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Nominate a beneficiary for your super


You can nominate who you’d like to receive your super when you die.

Why planning is important?

For many people, super represents a substantial part of their total wealth. However, super (and any life insurance held in super) doesn’t automatically form part of your estate. So just because you may already have a Will, doesn’t necessarily mean your super will pass to the people you want in the event of your death.

When you pass away, your super can be paid directly to certain eligible dependents (see below) or your legal personal representative. What’s more, you can influence who it will be paid to by completing a binding, non-binding or reversionary nomination.

What is a binding nomination?

With a binding nomination, the super fund trustee is legally required to pay your super benefits to the eligible person(s) you have nominated. Provided that it's validly made, it makes sure your super benefits are distributed according to your wishes and offers you peace of mind.

Some binding nominations are ‘lapsing’, which means they need to be re-submitted every three years to remain valid. Others are ‘non-lapsing’ and will continue until you either revoke or update the nomination.

What is a non-binding nomination?

A non-binding nomination is a nomination the super fund trustee is not required to follow. The trustee will be guided by what you complete in the nomination. However, they have full discretion to pay your super to another eligible beneficiary or your legal personal representative, which may not reflect your wishes.

What is a reversionary nomination?

In addition to a binding or a non-binding nomination, a reversionary beneficiary nomination can be made when you use your super to start a superannuation pension, such as an account based pension. It enables you to select the person you would like to continue receiving the pension payments in the event of your death.

What happens if you make no nomination?

Depending on the super fund’s trust deed, the trustee may decide who receives your super money after taking into account your circumstances.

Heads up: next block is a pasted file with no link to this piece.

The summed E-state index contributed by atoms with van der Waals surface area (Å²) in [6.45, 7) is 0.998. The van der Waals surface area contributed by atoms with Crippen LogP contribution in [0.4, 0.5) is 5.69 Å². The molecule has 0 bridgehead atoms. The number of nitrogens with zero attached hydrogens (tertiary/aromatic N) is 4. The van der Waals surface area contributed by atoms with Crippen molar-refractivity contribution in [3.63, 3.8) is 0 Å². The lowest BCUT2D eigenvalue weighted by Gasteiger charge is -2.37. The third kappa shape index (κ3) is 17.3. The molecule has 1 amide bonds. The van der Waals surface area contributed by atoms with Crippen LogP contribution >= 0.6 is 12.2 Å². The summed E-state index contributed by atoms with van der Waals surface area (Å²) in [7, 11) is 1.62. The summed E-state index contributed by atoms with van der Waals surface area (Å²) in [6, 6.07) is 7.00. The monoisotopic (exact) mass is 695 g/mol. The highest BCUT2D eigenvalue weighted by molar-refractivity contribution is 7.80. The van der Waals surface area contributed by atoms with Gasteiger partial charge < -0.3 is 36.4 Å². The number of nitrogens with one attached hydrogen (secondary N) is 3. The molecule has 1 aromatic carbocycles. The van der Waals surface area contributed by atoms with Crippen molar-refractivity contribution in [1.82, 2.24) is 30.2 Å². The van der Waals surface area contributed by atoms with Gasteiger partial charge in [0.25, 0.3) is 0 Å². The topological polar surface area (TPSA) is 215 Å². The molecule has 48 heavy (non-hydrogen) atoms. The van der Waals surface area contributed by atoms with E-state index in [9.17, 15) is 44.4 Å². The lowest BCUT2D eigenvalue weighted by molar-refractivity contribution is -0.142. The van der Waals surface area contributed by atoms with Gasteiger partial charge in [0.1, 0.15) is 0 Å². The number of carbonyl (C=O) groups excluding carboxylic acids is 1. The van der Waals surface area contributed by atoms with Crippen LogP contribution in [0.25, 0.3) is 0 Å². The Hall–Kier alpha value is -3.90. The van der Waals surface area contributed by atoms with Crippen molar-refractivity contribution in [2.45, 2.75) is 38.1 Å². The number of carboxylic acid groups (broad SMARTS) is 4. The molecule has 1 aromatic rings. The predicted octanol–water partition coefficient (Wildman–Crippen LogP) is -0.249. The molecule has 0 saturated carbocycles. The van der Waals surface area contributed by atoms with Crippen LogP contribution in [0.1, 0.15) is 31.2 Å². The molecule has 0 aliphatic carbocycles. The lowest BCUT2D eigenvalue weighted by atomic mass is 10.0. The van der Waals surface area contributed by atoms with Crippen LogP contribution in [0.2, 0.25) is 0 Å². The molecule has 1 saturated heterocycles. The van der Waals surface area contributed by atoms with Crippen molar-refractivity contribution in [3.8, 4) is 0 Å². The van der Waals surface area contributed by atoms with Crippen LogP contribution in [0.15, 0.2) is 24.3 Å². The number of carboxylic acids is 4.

Who can receive a super death benefit?

The table below summarises which beneficiaries may be able to receive a superannuation death benefit as a lump sum and a pension, as well as who may receive a lump sum payment tax-free. You need to make sure that the person you nominate is a person who meets requirements below. If you nominate someone who doesn’t meet the requirements, your nomination will not be valid, and the super fund will disregard it when deciding who to pay your super death benefit to. It is also important to understand that the super fund won’t check the validity of your death benefit nomination at the time you make the nomination.

Summary of death benefit payment options

Beneficiary On death, which beneficiaries are eligible to receive your super as a:
Lump sum1 Tax-free lump sum Pension2
Spouse Yes Yes Yes
under 18
Yes Yes Yes
18-25 and financially dependant



18-25 and not dependant



over 25 (unless disabled)




Financial dependant
(see above for children)
Yes Yes Yes
(see above for children)
Yes Yes Yes

1. A lump sum payment can also be made to the estate and the tax treatment generally depends on whether it’s received by a dependant (or non-dependant) for tax purposes.

2. There is a limit on how much super you can transfer to a retirement phase pension during your lifetime. This is known as the transfer balance cap and in 2023/24 the general cap is $1.9 million. Your transfer balance cap may be less, depending on your circumstances. The cap may be indexed in future years. Counted towards this cap would be amounts used to start a retirement phase pension from your own super account, as well as a pension that is received as the result of the death of another person. Modified rules apply when a super death benefit is paid as a pension to a child. Penalties exist for exceeding the cap.

Important things to consider

  • Death benefit nominations can generally be completed for super and account based pension accounts.
  • You should ensure your nomination is valid when you make it and review it if your circumstances change to make sure it’s still appropriate.

What next?

Find out more about Super and retirement rules.



Got a question?

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General advice and information only

Any advice and information on this website is general only, and has been prepared without taking into account your particular circumstances and needs. Before acting on any advice on this website you should assess or seek advice on whether it is appropriate for your needs, financial situation and investment objectives.

Tax disclaimer

Any general tax information on this website is intended as a guide only and is based on our general understanding of taxation laws. It is not intended to be a substitute for specialised taxation advice or an assessment of your liabilities, obligations or claim entitlements that arise, or could arise, under taxation law, and we recommend you consult with a registered tax agent.